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Authors

  1. Pouraboli, Batool PhD
  2. Mirlashari, Jila PhD
  3. Fakhr, Aida Safaiee MSc
  4. Ranjbar, Hadi PhD
  5. Ashtari, Somayeh MSC

Abstract

Background: Removal of a chest tube is a painful procedure for infants. Medications, including narcotics, are used to control pain, but nonpharmacologic interventions are also effective in reducing pain during this procedure and are not associated with adverse effects.

 

Purpose: To evaluate the additive effect of facilitated tucking to the use of morphine on infant pain associated at the time of chest tube removal.

 

Methods: This was a prospective, randomized control study. Sixty infants were randomized into 2 equal groups utilizing a coin flip. All infants received 0.05-mg/kg morphine 20 minutes before chest tube removal. The intervention group received facilitated tucking and the control group received standard care. Infant pain was measured using the Neonatal Infant Pain Scale. Pain was assessed at 3 time points by 2 independent evaluators: 5 minutes before, during, and 5 minutes after removal of the chest tube. Mann-Whitney and Fisher's exact (Chi-square) tests were used to compare the intervention and control groups.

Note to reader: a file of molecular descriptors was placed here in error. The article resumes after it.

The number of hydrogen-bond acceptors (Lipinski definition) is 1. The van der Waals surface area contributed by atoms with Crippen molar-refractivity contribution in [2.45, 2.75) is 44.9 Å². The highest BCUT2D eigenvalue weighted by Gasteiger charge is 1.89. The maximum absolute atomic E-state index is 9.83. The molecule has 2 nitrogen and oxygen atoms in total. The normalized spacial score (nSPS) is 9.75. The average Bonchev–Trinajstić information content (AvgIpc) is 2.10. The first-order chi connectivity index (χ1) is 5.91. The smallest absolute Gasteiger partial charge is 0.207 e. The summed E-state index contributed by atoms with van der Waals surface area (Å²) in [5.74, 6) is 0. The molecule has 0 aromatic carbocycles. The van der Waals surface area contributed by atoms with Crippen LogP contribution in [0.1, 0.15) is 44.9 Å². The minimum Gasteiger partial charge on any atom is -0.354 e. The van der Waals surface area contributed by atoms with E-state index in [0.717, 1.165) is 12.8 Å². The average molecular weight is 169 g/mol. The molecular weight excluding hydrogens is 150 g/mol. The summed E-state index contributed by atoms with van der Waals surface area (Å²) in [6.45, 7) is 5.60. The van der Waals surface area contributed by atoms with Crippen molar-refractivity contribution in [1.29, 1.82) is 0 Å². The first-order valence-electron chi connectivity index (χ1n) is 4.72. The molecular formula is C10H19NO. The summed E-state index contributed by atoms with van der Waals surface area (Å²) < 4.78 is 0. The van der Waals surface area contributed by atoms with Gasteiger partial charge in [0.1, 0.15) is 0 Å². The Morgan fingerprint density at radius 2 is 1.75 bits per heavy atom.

Results: Pain scores were increased during chest tube removal for both the intervention and the control groups. Compared with the control group, pain scores for infants in the intervention group were less before, during, and after chest tube removal.

 

Implications for Practice: Facilitated tucking combined with morphine administration can be an effective additive intervention for pain control in infants during chest tube removal.

 

Implications for Research: Evaluate the effect of the facilitated tucking on pain induced by chest tube removal in preterm infants. Preterm infants may respond differently to pain.